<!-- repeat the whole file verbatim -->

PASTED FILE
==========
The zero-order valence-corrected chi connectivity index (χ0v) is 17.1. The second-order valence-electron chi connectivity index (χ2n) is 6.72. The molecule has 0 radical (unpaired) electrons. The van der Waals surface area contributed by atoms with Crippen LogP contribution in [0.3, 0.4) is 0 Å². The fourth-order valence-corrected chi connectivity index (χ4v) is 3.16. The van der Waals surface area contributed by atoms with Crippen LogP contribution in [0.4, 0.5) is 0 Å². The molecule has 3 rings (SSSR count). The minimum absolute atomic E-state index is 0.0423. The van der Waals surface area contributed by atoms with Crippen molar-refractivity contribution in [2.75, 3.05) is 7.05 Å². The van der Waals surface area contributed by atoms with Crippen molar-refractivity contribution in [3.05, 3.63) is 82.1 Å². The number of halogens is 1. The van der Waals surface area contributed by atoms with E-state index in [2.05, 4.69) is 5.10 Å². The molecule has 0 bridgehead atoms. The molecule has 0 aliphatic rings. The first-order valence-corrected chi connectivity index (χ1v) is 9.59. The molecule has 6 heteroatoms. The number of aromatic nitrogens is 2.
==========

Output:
The zero-order valence-corrected chi connectivity index (χ0v) is 17.1. The second-order valence-electron chi connectivity index (χ2n) is 6.72. The molecule has 0 radical (unpaired) electrons. The van der Waals surface area contributed by atoms with Crippen LogP contribution in [0.3, 0.4) is 0 Å². The fourth-order valence-corrected chi connectivity index (χ4v) is 3.16. The van der Waals surface area contributed by atoms with Crippen LogP contribution in [0.4, 0.5) is 0 Å². The molecule has 3 rings (SSSR count). The minimum absolute atomic E-state index is 0.0423. The van der Waals surface area contributed by atoms with Crippen molar-refractivity contribution in [2.75, 3.05) is 7.05 Å². The van der Waals surface area contributed by atoms with Crippen molar-refractivity contribution in [3.05, 3.63) is 82.1 Å². The number of halogens is 1. The van der Waals surface area contributed by atoms with E-state index in [2.05, 4.69) is 5.10 Å². The molecule has 0 bridgehead atoms. The molecule has 0 aliphatic rings. The first-order valence-corrected chi connectivity index (χ1v) is 9.59. The molecule has 6 heteroatoms. The number of aromatic nitrogens is 2.